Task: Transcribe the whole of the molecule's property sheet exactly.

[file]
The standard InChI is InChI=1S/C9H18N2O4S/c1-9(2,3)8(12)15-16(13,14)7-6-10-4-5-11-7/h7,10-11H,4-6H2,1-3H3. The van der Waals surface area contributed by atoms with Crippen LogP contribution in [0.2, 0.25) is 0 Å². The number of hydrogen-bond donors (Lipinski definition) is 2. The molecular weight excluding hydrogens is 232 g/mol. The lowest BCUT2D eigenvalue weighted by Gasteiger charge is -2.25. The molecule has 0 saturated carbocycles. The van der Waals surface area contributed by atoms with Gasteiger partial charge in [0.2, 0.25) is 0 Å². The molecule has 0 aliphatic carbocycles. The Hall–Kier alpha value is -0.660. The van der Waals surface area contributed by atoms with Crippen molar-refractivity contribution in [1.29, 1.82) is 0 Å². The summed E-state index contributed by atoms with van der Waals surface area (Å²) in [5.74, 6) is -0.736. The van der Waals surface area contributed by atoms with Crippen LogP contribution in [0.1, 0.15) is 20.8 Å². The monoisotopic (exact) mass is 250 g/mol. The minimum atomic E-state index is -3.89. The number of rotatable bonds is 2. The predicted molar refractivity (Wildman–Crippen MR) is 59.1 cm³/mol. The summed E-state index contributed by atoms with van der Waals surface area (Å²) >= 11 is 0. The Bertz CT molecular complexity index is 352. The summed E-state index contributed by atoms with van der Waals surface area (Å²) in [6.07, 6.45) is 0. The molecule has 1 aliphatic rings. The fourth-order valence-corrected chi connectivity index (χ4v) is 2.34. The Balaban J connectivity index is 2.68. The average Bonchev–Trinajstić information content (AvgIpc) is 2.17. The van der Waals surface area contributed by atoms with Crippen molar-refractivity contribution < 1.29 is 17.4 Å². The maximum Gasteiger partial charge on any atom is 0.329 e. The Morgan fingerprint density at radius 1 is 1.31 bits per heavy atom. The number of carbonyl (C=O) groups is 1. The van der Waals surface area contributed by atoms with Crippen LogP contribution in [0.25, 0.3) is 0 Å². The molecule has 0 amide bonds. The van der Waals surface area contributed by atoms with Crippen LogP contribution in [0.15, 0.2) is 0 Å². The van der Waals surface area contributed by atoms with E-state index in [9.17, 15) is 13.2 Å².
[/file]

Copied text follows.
The standard InChI is InChI=1S/C9H18N2O4S/c1-9(2,3)8(12)15-16(13,14)7-6-10-4-5-11-7/h7,10-11H,4-6H2,1-3H3. The van der Waals surface area contributed by atoms with Crippen LogP contribution in [0.2, 0.25) is 0 Å². The number of hydrogen-bond donors (Lipinski definition) is 2. The molecular weight excluding hydrogens is 232 g/mol. The lowest BCUT2D eigenvalue weighted by Gasteiger charge is -2.25. The molecule has 0 saturated carbocycles. The van der Waals surface area contributed by atoms with Gasteiger partial charge in [0.2, 0.25) is 0 Å². The molecule has 0 aliphatic carbocycles. The Hall–Kier alpha value is -0.660. The van der Waals surface area contributed by atoms with Crippen molar-refractivity contribution in [1.29, 1.82) is 0 Å². The summed E-state index contributed by atoms with van der Waals surface area (Å²) in [5.74, 6) is -0.736. The van der Waals surface area contributed by atoms with Crippen LogP contribution in [0.1, 0.15) is 20.8 Å². The monoisotopic (exact) mass is 250 g/mol. The minimum atomic E-state index is -3.89. The number of rotatable bonds is 2. The predicted molar refractivity (Wildman–Crippen MR) is 59.1 cm³/mol. The summed E-state index contributed by atoms with van der Waals surface area (Å²) >= 11 is 0. The Bertz CT molecular complexity index is 352. The summed E-state index contributed by atoms with van der Waals surface area (Å²) in [6.07, 6.45) is 0. The molecule has 1 aliphatic rings. The fourth-order valence-corrected chi connectivity index (χ4v) is 2.34. The Balaban J connectivity index is 2.68. The average Bonchev–Trinajstić information content (AvgIpc) is 2.17. The van der Waals surface area contributed by atoms with Crippen molar-refractivity contribution < 1.29 is 17.4 Å². The maximum Gasteiger partial charge on any atom is 0.329 e. The Morgan fingerprint density at radius 1 is 1.31 bits per heavy atom. The number of carbonyl (C=O) groups is 1. The van der Waals surface area contributed by atoms with Crippen LogP contribution in [0.25, 0.3) is 0 Å². The molecule has 0 amide bonds. The van der Waals surface area contributed by atoms with Crippen LogP contribution in [0.15, 0.2) is 0 Å². The van der Waals surface area contributed by atoms with E-state index in [9.17, 15) is 13.2 Å².